TL:DR because I don’t trust other fiction.

I toddled down a rabbit hole this morning.  I say toddled because I got myself out so quickly instead of losing 2 hours to doomscrolling.

I was following a series of increasingly strident flags declaring that THIS  is “the great gay American novel.”  And I mean, I like great novels and gay people and am interested in America and anyone who has the nerve to lift the curtain.  But like I always do, I started by reading the worst reviews. That’s where the gold is, the truth, the ick, or in some cases “this was too horny for me and had too many queer characters” in which case it’s a one-click buy. But sometimes it’s:


That’s a one-click read, that review. If it inspires such vitriol then either it’s a masterpiece or a steaming turd.

Ah.  The latter.

Because I’m absolutely not a little bit sorry, but The Great Gay American Novel is not allowed to be a goddamn Kill-Your-Gays trope.  Not a fucking chance.

We’ve heard those stories. They’re called queer history.  Despair, isolation, mental illness, and often the only defence is to destroy all human feeling in your soul so you don’t have to cope with the fact that if everyone knew you for who you are, they wouldn’t just hate you, they would want you dead.


Boooooooorrrrrrrring because it’s horrible and spiritually deadening and it still happens in real life all the time and so we don’t need a 700 page novel about a loser who spends the whole book being awful to everyone and experiencing zero emotional growth but he just happens to be a gay man in a book about gay men so that makes it THE GREAT GAY AMERICAN NOVEL. It just feels like more trauma porn: look, here’s a walking, talking tragedy, let’s zoom in closer on all his faults. Now closer. NOW CLOSER.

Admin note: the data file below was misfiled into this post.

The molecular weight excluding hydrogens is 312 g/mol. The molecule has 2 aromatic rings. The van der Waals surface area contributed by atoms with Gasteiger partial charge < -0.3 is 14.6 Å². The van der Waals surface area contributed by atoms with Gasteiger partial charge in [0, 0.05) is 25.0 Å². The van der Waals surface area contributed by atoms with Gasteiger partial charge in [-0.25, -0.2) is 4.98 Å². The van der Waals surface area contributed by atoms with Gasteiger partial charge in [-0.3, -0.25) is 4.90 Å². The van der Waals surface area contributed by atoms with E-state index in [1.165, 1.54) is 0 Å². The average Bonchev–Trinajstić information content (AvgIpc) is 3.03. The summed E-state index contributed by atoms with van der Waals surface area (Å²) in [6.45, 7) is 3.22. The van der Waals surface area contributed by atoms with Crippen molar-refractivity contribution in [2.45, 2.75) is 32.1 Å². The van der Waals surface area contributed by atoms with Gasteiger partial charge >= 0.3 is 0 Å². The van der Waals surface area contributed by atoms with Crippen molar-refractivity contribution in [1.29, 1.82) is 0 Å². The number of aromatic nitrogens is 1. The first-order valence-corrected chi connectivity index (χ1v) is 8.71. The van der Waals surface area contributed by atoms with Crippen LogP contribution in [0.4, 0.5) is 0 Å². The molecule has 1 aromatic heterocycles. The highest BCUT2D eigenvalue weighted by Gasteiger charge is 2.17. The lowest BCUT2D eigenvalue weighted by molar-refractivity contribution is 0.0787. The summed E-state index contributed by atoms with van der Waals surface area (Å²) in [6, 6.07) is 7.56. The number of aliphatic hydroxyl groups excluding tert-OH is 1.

Look, I haven’t read this book and under no circumstances will I ever read it (ok, a million dollars but I get half in advance.) I am basing my opinions on one review and the blurb of the book. And an interview in which the author said they didn’t believe in psychology and that people who were broken should essentially just stay broken.

That’s when I realized I’d *never* read the book, nor probably anything else this author has written. The way to help someone who is broken is to see them, hear them, love them, help them. “I see your pain.  Your pain is real.  Pain ends.  I trust you. I believe you.” You don’t shrug and then take character notes.  I refuse to read 700 pages about someone who refuses to grow, who gets no help, and whose main characteristic is being an irredeemable piece of shit.  Just sounds like a novel about straight people.

*and write

An incidental cruelty

Hi, welcome to adult-diagnosed ADHD for women, where today you’ll learn that:

While scientific evidence is still emerging about how changing hormones can impact ADHD Janine feels the link was undeniable. Oestrogen helps to modulate the release of dopamine in the brain. When Janine’s level of oestrogen began to drop as she entered perimenopause, the ADHD symptoms she had been able to manage became much harder to deal with.

ADHD can have a significant impact on people’s lives — even when you’re an adult – ABC News

I was today years old when I learned that. You might not have been masking intentionally. Your ovaries were doing it for you. As their function declines, so does your dopamine supply. An incidental cruelty. Aging isn’t a punishment, it simply is, but that doesn’t make it easier.

Might explain why I recently got back into Drum & Bass. I’m rather a connoisseur of dopamine stimulation (within the boundaries of my enduring motion sickness and terror of deep water) and there’s something about playing a belting dj mix as I rocket around my empty kitchen at 5 am that helps the rest of my day run smoothly. I’ve already invoked some chaos, gleefully triggered some joy. It’s a smooth run from there.

5 – Pattern

stay busy stay too busy to think

this will work for a while

all the tricks work for a little while